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A network of grassroots reserves protects tropical river fish diversity

Abstract

Intensive fisheries have reduced fish biodiversity and abundance in aquatic ecosystems worldwide1,2,3. ‘No-take’ marine reserves have become a cornerstone of marine ecosystem-based fisheries management4,5,6, and their benefits for adjacent fisheries are maximized when reserve design fosters synergies among nearby reserves7,8. The applicability of this marine reserve network paradigm to riverine biodiversity and inland fisheries remains largely untested. Here we show that reserves created by 23 separate communities in Thailand’s Salween basin have markedly increased fish richness, density, and biomass relative to adjacent areas. Moreover, key correlates of the success of protected areas in marine ecosystems—particularly reserve size and enforcement—predict differences in ecological benefits among riverine reserves. Occupying a central position in the network confers additional gains, underscoring the importance of connectivity within dendritic river systems. The emergence of network-based benefits is remarkable given that these reserves are young (less than 25 years old) and arose without formal coordination. Freshwater ecosystems are under-represented among the world’s protected areas9, and our findings suggest that networks of small, community-based reserves offer a generalizable model for protecting biodiversity and augmenting fisheries as the world’s rivers face unprecedented pressures10,11.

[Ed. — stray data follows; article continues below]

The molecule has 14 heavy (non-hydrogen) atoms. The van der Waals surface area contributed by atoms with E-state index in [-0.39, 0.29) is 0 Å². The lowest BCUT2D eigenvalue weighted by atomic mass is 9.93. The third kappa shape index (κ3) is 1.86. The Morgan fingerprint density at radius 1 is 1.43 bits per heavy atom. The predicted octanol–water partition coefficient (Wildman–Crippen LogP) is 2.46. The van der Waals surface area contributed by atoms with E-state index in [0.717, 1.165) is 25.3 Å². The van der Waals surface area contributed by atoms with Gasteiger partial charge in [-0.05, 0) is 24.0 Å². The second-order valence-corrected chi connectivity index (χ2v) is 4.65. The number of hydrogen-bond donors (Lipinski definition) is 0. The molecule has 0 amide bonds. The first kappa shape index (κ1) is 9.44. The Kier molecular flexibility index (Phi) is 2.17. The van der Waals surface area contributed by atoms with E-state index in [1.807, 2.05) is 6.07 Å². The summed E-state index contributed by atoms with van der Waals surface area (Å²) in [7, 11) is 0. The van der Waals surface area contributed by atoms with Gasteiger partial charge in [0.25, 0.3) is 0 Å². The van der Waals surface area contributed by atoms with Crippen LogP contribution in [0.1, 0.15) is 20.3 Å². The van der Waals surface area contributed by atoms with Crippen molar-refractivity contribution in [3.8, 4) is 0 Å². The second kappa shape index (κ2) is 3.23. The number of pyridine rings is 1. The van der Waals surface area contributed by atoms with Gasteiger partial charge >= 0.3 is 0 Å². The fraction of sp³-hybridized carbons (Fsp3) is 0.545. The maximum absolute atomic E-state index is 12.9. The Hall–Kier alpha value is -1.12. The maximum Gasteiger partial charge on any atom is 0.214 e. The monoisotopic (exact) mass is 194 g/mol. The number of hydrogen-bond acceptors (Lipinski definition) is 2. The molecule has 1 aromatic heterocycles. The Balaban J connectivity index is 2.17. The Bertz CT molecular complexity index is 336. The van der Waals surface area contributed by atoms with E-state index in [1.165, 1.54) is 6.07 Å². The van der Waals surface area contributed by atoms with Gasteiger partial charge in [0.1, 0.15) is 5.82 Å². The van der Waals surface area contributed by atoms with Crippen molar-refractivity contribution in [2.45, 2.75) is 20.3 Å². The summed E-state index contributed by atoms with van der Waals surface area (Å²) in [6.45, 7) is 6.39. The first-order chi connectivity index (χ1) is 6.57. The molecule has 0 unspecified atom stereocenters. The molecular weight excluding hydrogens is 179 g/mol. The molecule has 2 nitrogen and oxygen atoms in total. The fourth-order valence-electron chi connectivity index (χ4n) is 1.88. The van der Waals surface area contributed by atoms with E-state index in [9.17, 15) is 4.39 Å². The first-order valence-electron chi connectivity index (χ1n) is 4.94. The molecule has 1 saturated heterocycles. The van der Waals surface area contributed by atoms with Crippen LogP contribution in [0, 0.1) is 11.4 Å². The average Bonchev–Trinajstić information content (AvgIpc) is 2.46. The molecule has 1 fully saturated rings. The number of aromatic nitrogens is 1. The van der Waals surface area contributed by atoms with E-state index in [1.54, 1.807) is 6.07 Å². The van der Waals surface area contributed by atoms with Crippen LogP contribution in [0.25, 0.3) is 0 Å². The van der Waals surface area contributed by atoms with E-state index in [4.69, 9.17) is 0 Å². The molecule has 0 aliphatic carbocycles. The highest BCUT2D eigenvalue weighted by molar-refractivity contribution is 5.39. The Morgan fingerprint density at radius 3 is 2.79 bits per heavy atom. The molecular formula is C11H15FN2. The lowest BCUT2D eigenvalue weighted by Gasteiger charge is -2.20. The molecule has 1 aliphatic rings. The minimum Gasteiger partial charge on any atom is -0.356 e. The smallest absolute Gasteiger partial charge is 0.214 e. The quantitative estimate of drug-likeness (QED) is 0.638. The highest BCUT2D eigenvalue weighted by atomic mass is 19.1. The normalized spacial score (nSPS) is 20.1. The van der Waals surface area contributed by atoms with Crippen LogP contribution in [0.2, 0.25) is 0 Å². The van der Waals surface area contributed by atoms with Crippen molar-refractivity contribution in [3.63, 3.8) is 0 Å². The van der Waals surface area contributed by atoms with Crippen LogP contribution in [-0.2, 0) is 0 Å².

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Fig. 1: Riverine reserve network within the Mae Ngao basin.
Fig. 2: Fish responses to protection in reserves.
Fig. 3: Reserve features vary in benefits for fish.
Fig. 4: Scaling of benefits with key reserve features.

Data availability

The datasets used and/or analysed during the current study are available in the Environmental Data Initiative repository (https://portal.edirepository.org/nis/mapbrowse?packageid=edi.513.1).

Code availability

The R code used for the analyses presented here is available from GitHub (https://github.com/aakoning/riv_res_2020).

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Acknowledgements

We thank the communities of the Mae Ngao River basin for their participation in and support of this research, and the International Sustainable Development Studies Institute (Chiang Mai) for logistical support. Earlier drafts of the manuscript were improved by the McIntyre laboratory groups at the University of Wisconsin-Madison and Cornell University, and by comments from I. Baird, B. Peckarsky, K. Winemiller, E. Stanley, T. Ives, R. Abell and M. Thieme. Funding was provided by National Science Foundation grants DGE-0718123, DGE-1144752, and DEB-15011836 to A.A.K. and DGE-1144752 to K.M.P., a Harvey Fellowship and a Cornell Atkinson Center for Sustainability Postdoctoral Fellowship to A.A.K., and a David and Lucille Packard Fellowship to P.B.M. Additional funding provided by USAID’s ‘Wonders of the Mekong’ Cooperative Agreement No: AID-OAA-A-16-00057.